There are two pairs of twins in Genesis, but most of us only notice the first. Jacob and Esau get the headlines: the smooth wheeler-dealer who becomes the father of the Israelites and his hairy, oafish twin who gets tricked out of his birthright for a bowl of soup. By contrast, Perez and Zerah (Gen. 38) fly under the radar. They don’t appear in kids’ Bibles, or even sermons. Yet in many ways, they summarize the biblical story more crisply than any other siblings in Scripture.
The twins are born to Judah and Tamar, the product of an incestuous relationship between a father and his daughter-in-law, whom he thinks is a prostitute (another story omitted from kids’ Bibles). Judah will become the tribe of kings, so it matters greatly which twin gets the inheritance. During childbirth, one brother’s hand emerges first, and a scarlet thread is tied around his wrist to confirm that he is the heir. But when he withdraws his hand, his brother barges past and is born first. The line-jumper is named Perez, which means breach or breakthrough. The one with the scarlet cord is called Zerah, which means dawn or rising. In those two names is found the heart of the gospel.
The world looks for a Zerah. We want a king who rises up and shines like the dawn. We want the firstborn, with a mark of royalty on his fist. But God chooses Perez, the boy of the breach, the child of breakthrough. He wants the sort of king we never would choose: a younger, weaker boy, without the obvious signs of kingship, who only triumphs because God breaks through on his behalf.
This is the plotline of Genesis. Again and again, the “rising” that looks impressive loses out to the “breakthrough” that doesn’t. Human power rises up like the Tower of Babel and comes to nothing. Meanwhile, God makes a breach using an elderly couple in a tent. Older brothers (Cain, Ishmael, Esau, Reuben) fall; younger brothers (Seth, Isaac, Jacob, Judah) receive an inheritance. Natural fertility, based on the “rising” of human flesh, leads nowhere. The promises come through the women who wait for a breakthrough: Sarah, Rebekah, Rachel, and Tamar herself.
The life of David, likewise, is a Perez-versus-Zerah story. There are Zerahs everywhere: the seven older sons of Jesse who look impressive; King Saul, who rises head and shoulders above everyone else; Goliath, who rises nine feet tall and grasps the obvious symbol of victory in his fist. But they are each overcome by the last-born, harp-playing, stone-throwing shepherd boy, as he trusts the God of Perez to break through for him. David remembers this lesson as he ascends to the throne. He defeats the Philistines and names the battle site Baal Perazim, exclaiming, “As waters break out, the Lord has broken out against my enemies before me” (2 Sam. 5:20). Soon after, when one of his men touches the ark of the covenant and is immediately struck dead, the fear of God falls on David, who names the place Perez Uzzah, because “the Lord’s wrath had broken out against Uzzah” (6:8).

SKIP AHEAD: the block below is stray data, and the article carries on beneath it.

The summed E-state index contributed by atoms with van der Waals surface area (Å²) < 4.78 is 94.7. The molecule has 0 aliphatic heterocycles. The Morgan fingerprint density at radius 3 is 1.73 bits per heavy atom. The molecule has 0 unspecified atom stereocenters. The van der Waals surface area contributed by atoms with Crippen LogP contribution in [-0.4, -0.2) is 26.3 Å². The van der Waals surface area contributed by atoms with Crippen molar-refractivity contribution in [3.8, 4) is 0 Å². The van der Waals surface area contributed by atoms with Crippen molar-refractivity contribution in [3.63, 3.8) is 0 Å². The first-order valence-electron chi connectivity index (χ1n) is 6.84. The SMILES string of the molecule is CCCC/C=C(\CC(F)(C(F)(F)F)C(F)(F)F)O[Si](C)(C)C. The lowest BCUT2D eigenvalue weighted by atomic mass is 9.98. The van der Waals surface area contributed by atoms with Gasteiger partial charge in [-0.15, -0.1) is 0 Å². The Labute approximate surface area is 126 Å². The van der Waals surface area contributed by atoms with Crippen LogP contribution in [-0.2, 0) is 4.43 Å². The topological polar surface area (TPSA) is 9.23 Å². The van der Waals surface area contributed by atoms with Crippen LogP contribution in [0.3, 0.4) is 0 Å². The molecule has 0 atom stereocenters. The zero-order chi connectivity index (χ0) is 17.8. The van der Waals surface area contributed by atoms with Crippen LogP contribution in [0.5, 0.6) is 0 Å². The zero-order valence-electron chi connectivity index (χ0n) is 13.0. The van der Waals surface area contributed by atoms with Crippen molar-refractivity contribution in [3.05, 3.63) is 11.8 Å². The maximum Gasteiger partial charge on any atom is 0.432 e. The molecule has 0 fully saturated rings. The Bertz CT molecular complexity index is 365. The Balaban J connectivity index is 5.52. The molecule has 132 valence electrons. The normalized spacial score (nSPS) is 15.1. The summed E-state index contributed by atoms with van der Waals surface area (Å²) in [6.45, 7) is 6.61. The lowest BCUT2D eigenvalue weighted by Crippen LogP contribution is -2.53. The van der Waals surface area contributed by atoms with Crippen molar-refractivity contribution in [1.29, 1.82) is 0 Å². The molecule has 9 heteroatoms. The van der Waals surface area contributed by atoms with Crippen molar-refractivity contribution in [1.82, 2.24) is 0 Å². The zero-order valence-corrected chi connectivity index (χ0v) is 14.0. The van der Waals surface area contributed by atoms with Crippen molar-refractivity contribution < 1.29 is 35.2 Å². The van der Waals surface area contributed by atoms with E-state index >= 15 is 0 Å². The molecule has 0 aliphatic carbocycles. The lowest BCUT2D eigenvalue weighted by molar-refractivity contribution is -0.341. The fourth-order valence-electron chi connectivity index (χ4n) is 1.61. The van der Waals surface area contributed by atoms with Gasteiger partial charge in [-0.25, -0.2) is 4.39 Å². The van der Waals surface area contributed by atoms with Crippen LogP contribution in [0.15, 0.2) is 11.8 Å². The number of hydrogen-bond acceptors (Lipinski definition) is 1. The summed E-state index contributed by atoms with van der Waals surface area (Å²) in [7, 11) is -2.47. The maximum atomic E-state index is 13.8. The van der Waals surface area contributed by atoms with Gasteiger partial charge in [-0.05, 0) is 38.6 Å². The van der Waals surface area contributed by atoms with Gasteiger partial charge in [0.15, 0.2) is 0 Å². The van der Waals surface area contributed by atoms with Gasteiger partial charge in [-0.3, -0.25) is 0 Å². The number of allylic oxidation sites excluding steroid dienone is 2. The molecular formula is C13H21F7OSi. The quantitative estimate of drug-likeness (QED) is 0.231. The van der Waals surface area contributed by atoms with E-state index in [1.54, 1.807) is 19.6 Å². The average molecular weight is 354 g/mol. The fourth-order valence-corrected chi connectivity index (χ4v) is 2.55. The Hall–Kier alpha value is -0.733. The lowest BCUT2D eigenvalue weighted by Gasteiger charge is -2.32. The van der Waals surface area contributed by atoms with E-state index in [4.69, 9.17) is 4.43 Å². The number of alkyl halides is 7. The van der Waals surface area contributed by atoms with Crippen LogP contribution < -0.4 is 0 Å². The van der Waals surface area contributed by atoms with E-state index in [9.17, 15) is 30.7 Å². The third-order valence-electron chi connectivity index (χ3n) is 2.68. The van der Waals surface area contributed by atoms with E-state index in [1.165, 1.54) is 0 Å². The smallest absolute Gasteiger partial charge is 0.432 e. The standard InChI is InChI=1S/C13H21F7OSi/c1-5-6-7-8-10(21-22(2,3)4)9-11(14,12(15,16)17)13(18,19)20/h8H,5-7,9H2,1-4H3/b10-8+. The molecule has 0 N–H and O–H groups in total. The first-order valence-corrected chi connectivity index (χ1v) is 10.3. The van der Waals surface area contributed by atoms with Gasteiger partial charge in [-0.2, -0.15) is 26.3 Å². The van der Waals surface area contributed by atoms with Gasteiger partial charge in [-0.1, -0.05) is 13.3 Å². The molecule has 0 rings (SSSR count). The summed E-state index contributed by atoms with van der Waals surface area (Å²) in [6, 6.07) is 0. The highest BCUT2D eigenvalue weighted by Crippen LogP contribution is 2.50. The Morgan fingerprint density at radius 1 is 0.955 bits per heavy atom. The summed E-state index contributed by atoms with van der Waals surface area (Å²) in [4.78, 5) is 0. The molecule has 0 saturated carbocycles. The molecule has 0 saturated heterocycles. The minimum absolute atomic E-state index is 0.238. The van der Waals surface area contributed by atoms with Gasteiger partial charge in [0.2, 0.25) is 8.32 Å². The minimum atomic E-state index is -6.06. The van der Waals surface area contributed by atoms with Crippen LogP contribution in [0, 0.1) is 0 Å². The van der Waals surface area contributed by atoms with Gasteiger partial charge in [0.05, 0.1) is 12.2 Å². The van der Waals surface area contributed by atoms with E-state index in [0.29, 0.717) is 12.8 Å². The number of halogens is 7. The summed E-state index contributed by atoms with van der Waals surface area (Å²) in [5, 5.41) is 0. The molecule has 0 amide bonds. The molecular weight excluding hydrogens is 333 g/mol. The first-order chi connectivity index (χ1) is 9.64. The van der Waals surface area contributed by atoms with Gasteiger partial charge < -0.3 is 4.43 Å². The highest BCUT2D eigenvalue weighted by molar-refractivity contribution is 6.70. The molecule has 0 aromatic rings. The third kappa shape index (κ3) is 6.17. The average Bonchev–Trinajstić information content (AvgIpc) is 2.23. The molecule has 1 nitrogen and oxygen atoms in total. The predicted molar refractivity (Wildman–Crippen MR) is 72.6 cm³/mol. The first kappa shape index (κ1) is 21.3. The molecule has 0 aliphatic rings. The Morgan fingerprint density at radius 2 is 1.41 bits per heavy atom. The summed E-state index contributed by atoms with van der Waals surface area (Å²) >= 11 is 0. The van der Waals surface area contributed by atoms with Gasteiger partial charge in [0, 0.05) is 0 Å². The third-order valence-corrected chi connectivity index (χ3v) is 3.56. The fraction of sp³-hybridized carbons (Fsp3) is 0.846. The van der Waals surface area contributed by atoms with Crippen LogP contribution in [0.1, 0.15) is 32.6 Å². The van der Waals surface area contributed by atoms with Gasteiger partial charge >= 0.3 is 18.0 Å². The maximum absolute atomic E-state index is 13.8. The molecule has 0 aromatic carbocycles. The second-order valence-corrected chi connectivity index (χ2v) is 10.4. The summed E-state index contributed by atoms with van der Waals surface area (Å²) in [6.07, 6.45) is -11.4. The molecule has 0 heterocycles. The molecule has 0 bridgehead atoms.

All of this helps to explain why Matthew’s genealogy of Jesus only names one person—Zerah—who is not an ancestor. Family trees don’t usually work this way. After all, there is no Ishmael in the genealogy, no Esau, no Reuben, Levi, or Ephraim. But Matthew feels compelled to record that Judah was “the father of Perez and Zerah, whose mother was Tamar” (Matt. 1:3). Jesus is a Perez rather than a Zerah. He does not have the obvious sign of royalty on his fist. He does not rise taller than everyone else. He wasn’t even conceived through the ordinary rising of human flesh, but only through the Lord who bursts forth, the God of breakthrough.
Ultimately, in one of those beautiful ironies only a sovereign God could orchestrate, Jesus is worshiped around the world for his rising, for bringing about the dawn of a new world. His fist now holds the symbols of royalty. But even his zerah is a perez. His rising is a breakthrough, a breach in the walls of death and hell, a bursting forth of the Lord against his enemies. Praise be to the boy of the breach.
Andrew Wilson is teaching pastor at King’s Church London and author of Spirit and Sacrament (Zondervan). Follow him on Twitter @AJWTheology.
Have something to add about this? See something we missed? Share your feedback here.
Find hope and historical insight. For a limited time, explore 60+ years of CT archives for free!
- Daily devotions from Timothy Dalrymple during this pandemic.
- Hundreds of theology and spiritual formation classics from Philip Yancey, Elisabeth Elliot, John Stott, and more.
- Home delivery of new issues in print with access to all past issues online.
- View the complete archive.
- Join now and get print issues access to archive PDFs.